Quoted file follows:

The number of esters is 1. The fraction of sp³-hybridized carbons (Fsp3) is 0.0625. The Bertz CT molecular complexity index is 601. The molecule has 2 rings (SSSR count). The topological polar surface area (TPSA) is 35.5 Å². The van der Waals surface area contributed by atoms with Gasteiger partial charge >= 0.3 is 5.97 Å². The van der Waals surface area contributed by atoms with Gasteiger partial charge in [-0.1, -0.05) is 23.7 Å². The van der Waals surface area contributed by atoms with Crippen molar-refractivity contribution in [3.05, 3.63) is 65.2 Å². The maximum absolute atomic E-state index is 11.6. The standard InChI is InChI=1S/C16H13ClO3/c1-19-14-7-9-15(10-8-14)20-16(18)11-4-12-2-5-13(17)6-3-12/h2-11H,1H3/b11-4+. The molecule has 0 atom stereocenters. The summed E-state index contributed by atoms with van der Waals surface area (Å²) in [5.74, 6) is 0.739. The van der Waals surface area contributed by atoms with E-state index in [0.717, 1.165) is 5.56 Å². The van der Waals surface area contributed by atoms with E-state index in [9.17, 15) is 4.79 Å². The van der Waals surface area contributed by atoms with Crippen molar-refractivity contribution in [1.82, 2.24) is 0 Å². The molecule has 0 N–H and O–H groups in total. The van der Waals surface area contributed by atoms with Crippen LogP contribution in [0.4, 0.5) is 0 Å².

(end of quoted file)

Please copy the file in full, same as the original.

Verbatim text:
The number of esters is 1. The fraction of sp³-hybridized carbons (Fsp3) is 0.0625. The Bertz CT molecular complexity index is 601. The molecule has 2 rings (SSSR count). The topological polar surface area (TPSA) is 35.5 Å². The van der Waals surface area contributed by atoms with Gasteiger partial charge >= 0.3 is 5.97 Å². The van der Waals surface area contributed by atoms with Gasteiger partial charge in [-0.1, -0.05) is 23.7 Å². The van der Waals surface area contributed by atoms with Crippen molar-refractivity contribution in [3.05, 3.63) is 65.2 Å². The maximum absolute atomic E-state index is 11.6. The standard InChI is InChI=1S/C16H13ClO3/c1-19-14-7-9-15(10-8-14)20-16(18)11-4-12-2-5-13(17)6-3-12/h2-11H,1H3/b11-4+. The molecule has 0 atom stereocenters. The summed E-state index contributed by atoms with van der Waals surface area (Å²) in [5.74, 6) is 0.739. The van der Waals surface area contributed by atoms with E-state index in [0.717, 1.165) is 5.56 Å². The van der Waals surface area contributed by atoms with E-state index in [9.17, 15) is 4.79 Å². The van der Waals surface area contributed by atoms with Crippen molar-refractivity contribution in [1.82, 2.24) is 0 Å². The molecule has 0 N–H and O–H groups in total. The van der Waals surface area contributed by atoms with Crippen LogP contribution in [0.4, 0.5) is 0 Å².